So much concentrated flower power makes for a very intense
visit, and it’s a privilege being an “insider” like me – I’m a judge, reporter,
blogger and photographer at the show – and William Hughes, who’s helped build
gardens at the Show and posted about the show last week. We get to
look at the exhibits and reflect quietly before the crowds arrive.
At 5 a.m. on Tuesday, three hours before the gates first open
to the crowds, everything is at its absolute peak and almost no one else is
there – it’s magical. I once saw a red fox padding its way, slightly
bewildered, through a large exhibit of cacti. And birds are regularly heard
singing at the crack of dawn above their nests built in trees which have been
planted on the show gardens for just a couple of weeks.
But those of us privileged to go regularly, and to see the
show in these quiet early moments, can become overcritical. Of course, the overall standard varies from
one year to another. But it varies within degrees of extraordinary excellence.
And this is why the judging is so important.
By ruthlessly keeping the standards high, the judges ensure
the continuing excellence of the displays. For when exhibitors fare poorly they
may be replaced by exhibitors who’ve proved their worth in the smaller RHS
shows around the country.
So the result is that when any visitor makes their one and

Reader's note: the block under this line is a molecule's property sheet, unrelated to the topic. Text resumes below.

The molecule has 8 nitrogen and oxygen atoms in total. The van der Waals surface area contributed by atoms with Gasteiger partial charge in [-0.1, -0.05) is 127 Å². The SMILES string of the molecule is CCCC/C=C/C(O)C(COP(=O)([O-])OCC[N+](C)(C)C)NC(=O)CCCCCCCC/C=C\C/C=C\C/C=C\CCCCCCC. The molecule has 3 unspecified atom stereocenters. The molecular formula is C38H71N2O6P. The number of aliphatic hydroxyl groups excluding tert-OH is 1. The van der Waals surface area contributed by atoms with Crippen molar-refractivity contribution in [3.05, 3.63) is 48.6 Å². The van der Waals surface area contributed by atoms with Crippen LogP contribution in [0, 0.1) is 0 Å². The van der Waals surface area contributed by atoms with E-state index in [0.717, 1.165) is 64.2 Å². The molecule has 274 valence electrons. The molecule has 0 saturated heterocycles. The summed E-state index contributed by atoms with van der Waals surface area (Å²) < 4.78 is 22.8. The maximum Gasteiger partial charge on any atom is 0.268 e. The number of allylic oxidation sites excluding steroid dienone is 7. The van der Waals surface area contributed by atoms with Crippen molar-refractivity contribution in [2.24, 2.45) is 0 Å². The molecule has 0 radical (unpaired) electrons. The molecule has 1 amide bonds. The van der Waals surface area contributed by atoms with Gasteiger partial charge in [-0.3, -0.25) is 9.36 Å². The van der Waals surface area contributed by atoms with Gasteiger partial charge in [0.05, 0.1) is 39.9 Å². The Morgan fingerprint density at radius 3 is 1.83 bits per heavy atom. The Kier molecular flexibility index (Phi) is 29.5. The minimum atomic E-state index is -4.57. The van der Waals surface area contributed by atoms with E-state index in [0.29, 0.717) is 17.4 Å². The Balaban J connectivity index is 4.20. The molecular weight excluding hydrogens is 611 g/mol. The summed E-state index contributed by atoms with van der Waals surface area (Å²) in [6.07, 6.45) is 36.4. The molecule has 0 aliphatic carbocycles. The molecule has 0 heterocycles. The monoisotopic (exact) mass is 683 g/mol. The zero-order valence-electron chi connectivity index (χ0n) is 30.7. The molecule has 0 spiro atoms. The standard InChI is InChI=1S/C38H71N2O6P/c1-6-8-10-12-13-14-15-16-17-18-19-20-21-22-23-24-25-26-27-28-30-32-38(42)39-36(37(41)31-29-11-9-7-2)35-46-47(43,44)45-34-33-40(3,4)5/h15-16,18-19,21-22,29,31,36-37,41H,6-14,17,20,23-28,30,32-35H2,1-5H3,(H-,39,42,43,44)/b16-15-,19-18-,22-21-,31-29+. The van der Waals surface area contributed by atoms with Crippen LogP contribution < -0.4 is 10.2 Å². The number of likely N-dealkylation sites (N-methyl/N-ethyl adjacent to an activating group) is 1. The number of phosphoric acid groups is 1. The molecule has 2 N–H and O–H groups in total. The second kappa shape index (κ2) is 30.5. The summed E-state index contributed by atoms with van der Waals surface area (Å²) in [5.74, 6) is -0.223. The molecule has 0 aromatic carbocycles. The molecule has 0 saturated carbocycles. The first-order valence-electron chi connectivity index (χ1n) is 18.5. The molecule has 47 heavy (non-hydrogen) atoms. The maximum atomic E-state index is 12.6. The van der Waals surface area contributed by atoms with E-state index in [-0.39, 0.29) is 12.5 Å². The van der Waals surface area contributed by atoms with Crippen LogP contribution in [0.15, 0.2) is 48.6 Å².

only trip to the show they’ll be more than delighted – even if those of us who
see the show from the inside year after year may say that one show is not quite
as good as another.
The show gardens and floral exhibitors, by the way, do not
have to pay for their space; they simply apply, ask for a certain amount of
space and are either selected or rejected. There’s no space at the show for
plants to be sold, so the floral and garden exhibitors are all there for the
publicity (the show is covered from Sunday to Wednesday on BBC1, the most
popular UK network channel, for up to 90 minutes a day), to take orders for
delivery later and for the kudos that a top medal can bring.
The medals at the Chelsea Flower Show are not awarded on a
1st, 2nd, 3rd, 4th… basis. Instead,
any exhibit which reaches the Gold Medal standard of supreme excellence
receives a Gold Medal: this year seven of the outdoor Show Gardens were awarded
Gold Medals, along with 45 of the 102 floral display in the Great Pavilion.
There could be many or, in theory, there could be none. The medals go down to
Silver-Gilt, Silver and Bronze. Occasionally an exhibit receives no award at
all – just one this year, an exhibit of Agapanthus on which, I have to say,
there was hardly a flower to be seen. It’s been a difficult season. There’s a
full list of awards here.
The 600 Days of Bradstone garden won
the award for best Show Garden. Popularly known as the Life on Mars garden
(after a hit UK TV show) this was curious concept: a personal garden for an
astronaut stationed on Mars for 600 days. OK… but why? Why 600 days – why not
two years or 500 days? And with the rock and soil almost universally brown and
with plants like cacti and spinach unrealistically planted alongside each other
I had to disagree with the garden judges – as did almost everyone else.
Chris Beardshaw’s garden based on the garden at Hidcote Manor in Gloucestershire created by the American
Major Lawrence Johnston, gained a rather mean Silver-Gilt Medal, but far more
people stopped to admire it. The Gold Medal-winning Fetzer Sustainable Winery
Garden featured buildings of recycled timber and a sparkling tapestry of California
wild flowers. I never heard anyone say anything against it and the planting was
some of the finest I’ve seen at the Show. The plants were moved in and out of
greenhouses, and back again, many many times as the weather sprung hot and cold